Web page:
Being Alone, Beautiful, and Brains: now you kno! Crows are quite similar to humans isit their aging parents many y after they have left the nest. and v ears nowyoukno.com 221cbakerstreet: spookyrawr: rassoey: avianawareness: aph-romania: reallymisscoffee: dansknapp: stultiloquentia: doctormemelordmd: fangirling-so-hard-rn: Crows are scaryThey use tools Can be taught to speak (like parrots) Have huge brains for birds like seriously their brain-to-body size ratio is equal to that of a chimpanzee They vocalize anger, sadness, or happiness in response to things they are scary smart at solving puzzles some crows stay with their mates until one of them dies they can remember faces SIDENOTE HERE BECAUSE HOLY SHIT.  They did an experiment where these guys wore masks and some of them fucked with crows.  Pretty soon the crows recognized the masks = douchebag.  But the nice guys with masks they left alone.  THEN, OH WE’RE NOT DONE, NO SIR crows that WEREN’T EVEN IN THE EXPERIMENT AND NEVER SAW THE MASK BEFORE knew about mask-dudes and attacked them on sight.  THEY PASSED ON THE FUCKING INFORMATION TO THEIR CROW BUDDIES. They remember places where crows were killed by farmers and change their migration patterns. Guys I’m really scared of crows now.(q)  Yeah but have you seen this  A colleague of my dad’s lives next to a lake, and looked out the window one morning to see a duck trapped in the ice. A crow swooped down. “Oh hell,” she thought, expecting carnage, because crows are opportunists. But the crow chipped at the ice with its beak until the duck was free. Idk of this counts but a few crows saved me from a magpie swooping attack once ,they’re bros who can tell when magpies are being unreasonable and need to chill I love crows so damn much. When I was fifteen, I hit a pretty serious bout of depression, to the point I was in my room for months. Well, a family of crows made a nest in a tree outside my window. There were two parents and two chicks. One chick was healthy and strong. One was weak, and had a caw like something being strained. It sounded more like a rooster crowing and so my parents jokingly named him ‘Buck’.Well… months passed and Buck’s sibling was taught to fly. His parents focused on the sibling because the sibling was strong. The father stayed behind to try and teach Buck, but I saw him try to fly, fail, and crash to the floor. His father helped him back up into the tree. Every day, I would watch Buck from my window until one day I opened it and started talking to him. He was small and gangly and he couldn’t caw right. His feathers were all over the place and I felt a kinship. So I made a deal with him. I told him that if he could do it, if he could fly, then I could find the strength to get up. Well… near the end of the season, after talking with him every day, I finally saw him get out of the nest. He went to the edge of his branch, braced himself, and jumped… and just before he hit the ground, he soared back up into the sky. I cheered harder than I ever had before. That winter, Buck left the area. I was crestfallen. I felt like I’d lost a friend. But I was so damn proud of him.  Cut to the next spring? I’m walking up the driveway one day when suddenly I hear a sound… a broken caw. I look up, and Buck is sitting in a tree above my head. He stared at me and puffed his feathers, then hopped down in front of me and cawed again. I was so damn thrilled, and I told him how proud I was of him. He ruffled his feathers and then soared off into his old tree.  That summer? I heard two broken caws. One from Buck… and one from his chick. Cut to ten years later? We have a family of crows who all have a very distinct caw and they come here and spend every spring, summer, and fall on our property. Buck still greets me every spring. that last reply made me wanna cry. that’s so beautiful. Don’t forget the Russian Crow SLEDDING DOWN A ROOF not once, but twice.  this one morning i kept hearing really loud caws, i remember it was like 5am, LIKE REALLY LOUD AND ANNOYING AND AGGRESSIVE, so loud that i could hear it through a closed window, and i eventually went outside to check it out. there was a crow on my front lawn, it had an injury on its head and couldn’t fly and there were two other crows circling right above it, and they were cawing like mad.  i tried to get close and take a better look and one of them dived super low and tried to attack me. so i went back in the house and chopped some sliced raw meat and tossed it at him from a distance. a few more times later, very soon after, they could tell i was trying to help, and did not attack me. i was “allowed” to walk up close and pick him up, he couldn’t drink water properly so i had to dip my finger in a bowl and stick it in his mouth. i did this few times a day and it went on for about a week before he disappeared, i thought he recovered and left, but he came back the next day and lands on me, and i see him around the block quite often, and he would come sit on my shoulder for a few minutes and then fly away again. i feel like i’ve adopted a son. Best birbs !! your son is Beautiful and Strong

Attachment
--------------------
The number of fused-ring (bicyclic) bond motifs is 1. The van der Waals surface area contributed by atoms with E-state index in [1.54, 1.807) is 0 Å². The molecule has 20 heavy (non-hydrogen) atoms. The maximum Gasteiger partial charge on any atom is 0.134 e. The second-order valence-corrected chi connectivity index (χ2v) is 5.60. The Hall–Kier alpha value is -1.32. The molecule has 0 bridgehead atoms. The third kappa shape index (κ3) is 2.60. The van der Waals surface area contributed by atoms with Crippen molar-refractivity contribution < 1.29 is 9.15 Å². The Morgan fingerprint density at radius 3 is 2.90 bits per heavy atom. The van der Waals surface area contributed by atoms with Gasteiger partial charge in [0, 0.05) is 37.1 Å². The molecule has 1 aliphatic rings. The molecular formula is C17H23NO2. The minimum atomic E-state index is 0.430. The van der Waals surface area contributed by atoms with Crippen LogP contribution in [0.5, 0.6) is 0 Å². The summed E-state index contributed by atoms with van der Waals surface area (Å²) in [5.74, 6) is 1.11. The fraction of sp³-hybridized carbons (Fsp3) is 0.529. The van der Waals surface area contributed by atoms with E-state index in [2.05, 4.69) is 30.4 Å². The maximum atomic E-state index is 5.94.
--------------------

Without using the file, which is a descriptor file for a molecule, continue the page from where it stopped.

Being Alone, Beautiful, and Brains: now you kno!